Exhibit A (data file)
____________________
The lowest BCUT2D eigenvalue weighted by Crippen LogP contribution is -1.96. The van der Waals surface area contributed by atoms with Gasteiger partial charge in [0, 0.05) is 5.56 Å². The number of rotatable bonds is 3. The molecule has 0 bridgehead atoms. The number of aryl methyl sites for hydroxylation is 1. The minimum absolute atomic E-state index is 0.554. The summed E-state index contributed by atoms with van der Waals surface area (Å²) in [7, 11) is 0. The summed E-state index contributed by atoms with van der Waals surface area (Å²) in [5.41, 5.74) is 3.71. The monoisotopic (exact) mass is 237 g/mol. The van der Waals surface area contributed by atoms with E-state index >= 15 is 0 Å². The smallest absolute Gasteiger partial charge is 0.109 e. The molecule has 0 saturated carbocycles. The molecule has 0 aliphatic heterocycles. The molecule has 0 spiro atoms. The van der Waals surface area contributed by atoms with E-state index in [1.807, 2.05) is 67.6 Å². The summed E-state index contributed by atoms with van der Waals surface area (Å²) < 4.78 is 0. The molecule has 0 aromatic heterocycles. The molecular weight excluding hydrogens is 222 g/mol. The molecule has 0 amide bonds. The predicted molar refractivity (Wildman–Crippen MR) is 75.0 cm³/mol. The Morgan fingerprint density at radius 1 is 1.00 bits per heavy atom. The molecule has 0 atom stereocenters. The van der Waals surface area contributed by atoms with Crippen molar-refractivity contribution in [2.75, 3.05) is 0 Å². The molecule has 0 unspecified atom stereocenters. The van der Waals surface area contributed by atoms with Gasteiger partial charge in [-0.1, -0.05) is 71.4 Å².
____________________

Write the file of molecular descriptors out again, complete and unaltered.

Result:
The lowest BCUT2D eigenvalue weighted by Crippen LogP contribution is -1.96. The van der Waals surface area contributed by atoms with Gasteiger partial charge in [0, 0.05) is 5.56 Å². The number of rotatable bonds is 3. The molecule has 0 bridgehead atoms. The number of aryl methyl sites for hydroxylation is 1. The minimum absolute atomic E-state index is 0.554. The summed E-state index contributed by atoms with van der Waals surface area (Å²) in [7, 11) is 0. The summed E-state index contributed by atoms with van der Waals surface area (Å²) in [5.41, 5.74) is 3.71. The monoisotopic (exact) mass is 237 g/mol. The van der Waals surface area contributed by atoms with E-state index >= 15 is 0 Å². The smallest absolute Gasteiger partial charge is 0.109 e. The molecule has 0 saturated carbocycles. The molecule has 0 aliphatic heterocycles. The molecule has 0 spiro atoms. The van der Waals surface area contributed by atoms with E-state index in [1.807, 2.05) is 67.6 Å². The summed E-state index contributed by atoms with van der Waals surface area (Å²) < 4.78 is 0. The molecule has 0 aromatic heterocycles. The molecular weight excluding hydrogens is 222 g/mol. The molecule has 0 amide bonds. The predicted molar refractivity (Wildman–Crippen MR) is 75.0 cm³/mol. The Morgan fingerprint density at radius 1 is 1.00 bits per heavy atom. The molecule has 0 atom stereocenters. The van der Waals surface area contributed by atoms with Crippen molar-refractivity contribution in [2.75, 3.05) is 0 Å². The molecule has 0 unspecified atom stereocenters. The van der Waals surface area contributed by atoms with Gasteiger partial charge in [-0.1, -0.05) is 71.4 Å².